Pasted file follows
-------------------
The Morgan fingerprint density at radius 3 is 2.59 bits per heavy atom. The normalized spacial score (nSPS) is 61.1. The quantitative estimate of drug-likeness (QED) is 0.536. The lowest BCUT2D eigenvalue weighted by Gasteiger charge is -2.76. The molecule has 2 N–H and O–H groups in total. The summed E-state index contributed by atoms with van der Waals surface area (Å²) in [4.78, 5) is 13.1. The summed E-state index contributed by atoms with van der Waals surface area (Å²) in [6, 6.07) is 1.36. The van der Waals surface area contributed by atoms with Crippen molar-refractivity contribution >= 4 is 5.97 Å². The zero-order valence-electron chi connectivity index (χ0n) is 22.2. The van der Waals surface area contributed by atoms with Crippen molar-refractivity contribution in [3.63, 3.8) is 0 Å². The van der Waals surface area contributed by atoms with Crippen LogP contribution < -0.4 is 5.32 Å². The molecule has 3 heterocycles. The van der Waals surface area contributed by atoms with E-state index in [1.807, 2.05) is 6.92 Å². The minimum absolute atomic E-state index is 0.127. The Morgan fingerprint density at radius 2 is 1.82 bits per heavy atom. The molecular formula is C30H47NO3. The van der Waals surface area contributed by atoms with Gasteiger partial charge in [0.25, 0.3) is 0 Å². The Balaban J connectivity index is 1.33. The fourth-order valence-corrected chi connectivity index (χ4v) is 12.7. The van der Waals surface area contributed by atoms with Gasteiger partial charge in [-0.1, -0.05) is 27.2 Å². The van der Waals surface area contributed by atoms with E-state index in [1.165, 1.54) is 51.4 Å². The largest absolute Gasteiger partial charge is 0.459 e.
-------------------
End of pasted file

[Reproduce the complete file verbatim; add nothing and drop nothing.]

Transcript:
The Morgan fingerprint density at radius 3 is 2.59 bits per heavy atom. The normalized spacial score (nSPS) is 61.1. The quantitative estimate of drug-likeness (QED) is 0.536. The lowest BCUT2D eigenvalue weighted by Gasteiger charge is -2.76. The molecule has 2 N–H and O–H groups in total. The summed E-state index contributed by atoms with van der Waals surface area (Å²) in [4.78, 5) is 13.1. The summed E-state index contributed by atoms with van der Waals surface area (Å²) in [6, 6.07) is 1.36. The van der Waals surface area contributed by atoms with Crippen molar-refractivity contribution >= 4 is 5.97 Å². The zero-order valence-electron chi connectivity index (χ0n) is 22.2. The van der Waals surface area contributed by atoms with Crippen molar-refractivity contribution in [3.63, 3.8) is 0 Å². The van der Waals surface area contributed by atoms with Crippen LogP contribution < -0.4 is 5.32 Å². The molecule has 3 heterocycles. The van der Waals surface area contributed by atoms with E-state index in [1.807, 2.05) is 6.92 Å². The minimum absolute atomic E-state index is 0.127. The Morgan fingerprint density at radius 2 is 1.82 bits per heavy atom. The molecular formula is C30H47NO3. The van der Waals surface area contributed by atoms with Gasteiger partial charge in [0.25, 0.3) is 0 Å². The Balaban J connectivity index is 1.33. The fourth-order valence-corrected chi connectivity index (χ4v) is 12.7. The van der Waals surface area contributed by atoms with Gasteiger partial charge in [-0.1, -0.05) is 27.2 Å². The van der Waals surface area contributed by atoms with E-state index in [1.165, 1.54) is 51.4 Å². The largest absolute Gasteiger partial charge is 0.459 e.